Recent refugee crises are distinct from those in years past because of the central role of digital technologies in the experiences of refugees. Indeed, the image of digitally connected refugees has captured the public imagination. News headlines from the New York Times and the BBC proclaim that mobile phones are as necessary for refugees as shelter or food. In fact, individuals and families making the journey from the Middle East and North Africa to Europe rely on an array of digital technology. Refugees connect to Google Maps to navigate land routes, Facebook to find missing loved ones, Western Union to transfer money, and use Vodafone SIM cards to call rescue officials from sinking boats.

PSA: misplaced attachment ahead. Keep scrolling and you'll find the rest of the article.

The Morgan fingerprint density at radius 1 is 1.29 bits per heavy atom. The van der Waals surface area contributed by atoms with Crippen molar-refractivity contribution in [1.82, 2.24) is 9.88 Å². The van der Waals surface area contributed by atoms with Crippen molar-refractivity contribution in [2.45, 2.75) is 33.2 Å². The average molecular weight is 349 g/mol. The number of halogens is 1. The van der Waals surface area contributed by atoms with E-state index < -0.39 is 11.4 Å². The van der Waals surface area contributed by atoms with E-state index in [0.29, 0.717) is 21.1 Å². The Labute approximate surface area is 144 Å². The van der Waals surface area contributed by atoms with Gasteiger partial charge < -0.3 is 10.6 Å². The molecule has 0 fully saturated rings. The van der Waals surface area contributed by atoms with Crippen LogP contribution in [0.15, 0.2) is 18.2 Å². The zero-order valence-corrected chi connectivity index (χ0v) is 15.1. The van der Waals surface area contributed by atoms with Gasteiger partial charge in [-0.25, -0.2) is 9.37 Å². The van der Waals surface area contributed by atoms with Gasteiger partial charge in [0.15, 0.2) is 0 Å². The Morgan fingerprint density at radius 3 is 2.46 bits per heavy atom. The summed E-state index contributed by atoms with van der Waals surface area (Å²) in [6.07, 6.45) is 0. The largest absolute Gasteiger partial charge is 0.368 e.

This report employs social science methods in the field to understand the role technology and connectivity play in refugees’ lives, and addresses key information gaps for international organizations, NGOs, governments, academic researchers, and technologists.